Chapter 8: SciComm- what, why, where!?

If you follow me on twitter which I hope you do, firstly to feed my ego and secondly to keep updated about this blog, you might know that last week I went to another event in London. For once this wasn’t a CDT event, instead it was for the London Science Communication Symposium (AKA SciComm Social). In general, Science communication is shortened to SciComm; it is slightly less of a mouthful and people think it sounds cooler. This symposium was a gathering of people involved in various types of SciComm coming together to have a discussion about the field. There were students who were studying it as a Masters, some worked in public engagement for an institution, others worked as freelancers, and then there was me - an awkward PhD student. It was interesting getting a look into the field of SciComm so I thought I’d take a quick look at some of the highlights that I took away from the symposium.

Hard to define

An idea which occurred on more than one occasion was that defining Science communication is hard. One of the reasons for this is because it can take many forms, whether that is a blog, videos, or outreach events. This variety makes it difficult to create a specific definition. The best way to look at it is an attempt to involve and inform those not directly associated with science about the in's and out's of both scientific research and science in general. This description doesn’t quite do it justice so I apologise to all those who attended the event, but it is one of easiest ways I can think to describe it.

The day mostly consisted of people much brighter (therefore ever so slightly intimidating) than me giving brief talks about their subject/area of SciComm followed by a discussion panel. The overarching theme for the day was “Why”, in particular why people do SciComm. It was a question that asked people to delve into their motivations and the discussions took some interesting twists and turns. The following points are those which I found most interesting and were particularly focused how SciComm is done and what it should aim to achieve.

Consider and connect with your audience

A common thread throughout the day was that to be effective as a Science Communicator you need to understand your audience. This means you have to connect with them so that they actually engage with what you are trying to talk about. To do this a number of suggestions were made. This included making what you are discussing personal, because having a personal connection to something is much more engaging than just being talked at. Likewise, we were advised to focus on telling stories and creating narratives. It sounds obvious but humans care about stories, it’s why myths and legends exist. If you want to get someone involved in a conversation you have to get them involved and stories are a great way to get people involved.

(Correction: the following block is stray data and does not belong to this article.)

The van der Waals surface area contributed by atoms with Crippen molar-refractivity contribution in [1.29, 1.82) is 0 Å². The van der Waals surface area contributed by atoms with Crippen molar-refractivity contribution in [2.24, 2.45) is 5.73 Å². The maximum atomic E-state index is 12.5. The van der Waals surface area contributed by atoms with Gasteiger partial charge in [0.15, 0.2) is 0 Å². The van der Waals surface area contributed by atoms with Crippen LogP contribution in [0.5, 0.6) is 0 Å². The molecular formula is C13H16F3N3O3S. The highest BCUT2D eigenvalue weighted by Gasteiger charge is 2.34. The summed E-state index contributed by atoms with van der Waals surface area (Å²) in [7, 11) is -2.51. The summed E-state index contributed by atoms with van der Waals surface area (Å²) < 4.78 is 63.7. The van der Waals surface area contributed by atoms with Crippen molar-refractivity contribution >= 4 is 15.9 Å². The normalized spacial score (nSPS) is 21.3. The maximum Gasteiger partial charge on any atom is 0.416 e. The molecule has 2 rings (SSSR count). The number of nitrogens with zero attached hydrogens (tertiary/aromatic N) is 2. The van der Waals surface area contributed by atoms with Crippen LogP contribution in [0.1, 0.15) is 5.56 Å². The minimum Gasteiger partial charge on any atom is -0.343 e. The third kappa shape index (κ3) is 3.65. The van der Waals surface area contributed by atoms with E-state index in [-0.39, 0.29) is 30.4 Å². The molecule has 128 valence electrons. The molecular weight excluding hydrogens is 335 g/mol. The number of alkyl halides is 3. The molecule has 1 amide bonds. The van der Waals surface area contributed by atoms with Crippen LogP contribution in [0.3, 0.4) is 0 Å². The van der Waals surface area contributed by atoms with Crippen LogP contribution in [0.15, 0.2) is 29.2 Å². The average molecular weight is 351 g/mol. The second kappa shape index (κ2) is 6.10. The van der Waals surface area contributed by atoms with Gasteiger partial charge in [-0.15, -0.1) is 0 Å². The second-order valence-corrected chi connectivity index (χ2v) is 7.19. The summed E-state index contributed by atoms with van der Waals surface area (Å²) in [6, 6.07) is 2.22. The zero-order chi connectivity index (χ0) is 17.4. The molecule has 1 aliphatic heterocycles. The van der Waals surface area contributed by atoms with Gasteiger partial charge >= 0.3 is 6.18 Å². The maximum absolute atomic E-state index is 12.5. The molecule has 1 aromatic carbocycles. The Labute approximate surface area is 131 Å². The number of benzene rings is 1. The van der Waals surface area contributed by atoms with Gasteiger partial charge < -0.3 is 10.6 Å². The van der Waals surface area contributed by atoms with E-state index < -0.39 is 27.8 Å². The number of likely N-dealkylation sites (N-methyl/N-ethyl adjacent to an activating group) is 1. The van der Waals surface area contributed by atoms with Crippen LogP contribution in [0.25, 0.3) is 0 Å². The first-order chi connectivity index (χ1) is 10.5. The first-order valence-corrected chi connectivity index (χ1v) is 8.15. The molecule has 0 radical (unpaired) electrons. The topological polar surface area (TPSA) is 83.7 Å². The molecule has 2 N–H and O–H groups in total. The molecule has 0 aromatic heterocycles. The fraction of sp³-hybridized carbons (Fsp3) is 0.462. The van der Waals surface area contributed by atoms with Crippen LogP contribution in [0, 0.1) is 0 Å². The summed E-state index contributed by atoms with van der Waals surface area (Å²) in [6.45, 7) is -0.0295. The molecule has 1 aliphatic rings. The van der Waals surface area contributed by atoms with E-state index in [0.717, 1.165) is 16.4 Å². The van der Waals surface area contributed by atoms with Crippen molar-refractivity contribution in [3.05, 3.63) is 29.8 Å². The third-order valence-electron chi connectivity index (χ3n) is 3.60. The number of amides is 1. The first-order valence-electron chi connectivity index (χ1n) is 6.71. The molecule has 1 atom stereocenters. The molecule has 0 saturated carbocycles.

Making it better

Another fantastic point looked at how to improve the work you do in SciComm. One of the best bits of advice was that you “learn by doing.” Once again, this sounds obvious but it is easy to forget that sometimes you get lost in the planning and thinking rather than the actually doing. It was suggested that the best way to improve the kind of SciComm work you do is by doing more of it. Likewise, another brilliant point, which relates to the previous point about making it personal was to bring everything you are to your work. Don’t be afraid of injecting your personality into what you do. If you can bring personality into your work you can make it unique and much more engaging.

Science communication is changing

While the concept of SciComm might be new to some people it has been around in various forms throughout the years. One of the most important themes, I felt, was that it has naturally changed over the years, but to ensure that that change is for the better we need to take charge and help direct it. In this case we need to try and change how the research community interacts with the outside world. Ideally, we should be aiming to bring science and culture together, and make the concept of science accessible to everyone. This once again relates back to a previous point concerning connecting with an audience. We should be aiming to engage in a conversation with one another, not just throwing facts out there and expecting  people to find it engaging. This was definitely one of my highlights from the day and is something that I want to try and work on myself. I’m still not sure how to get started but just having an awareness of what I am aiming towards will help.

On a final note, one of the most inspiring sentiments of the day was as follows: “go and make cool shit happen.” If that isn’t inspiring I don’t know what is.

Those were just some of key points that I took away from the  SciComm Symposium, and will hopefully learn from. If you want to know more about what went on PhD student Rebecca Emerton has posted a blog which I recommended that you check out. Likewise take a look at the group’s twitter if you want more information and have a look at the people who were talking during the day. I recommend that anyone interested in science communication or anyone who wants to find out more considers going next year, I know I will be.

That’s enough for this week, next week I will submitting my first year report so I might not post but I plan on being back the week after and will be talking about a new experiment I’m trying, involving pizza, the ancient Greeks and a cold shower. Until next time, this is Steve the Scientist signing off.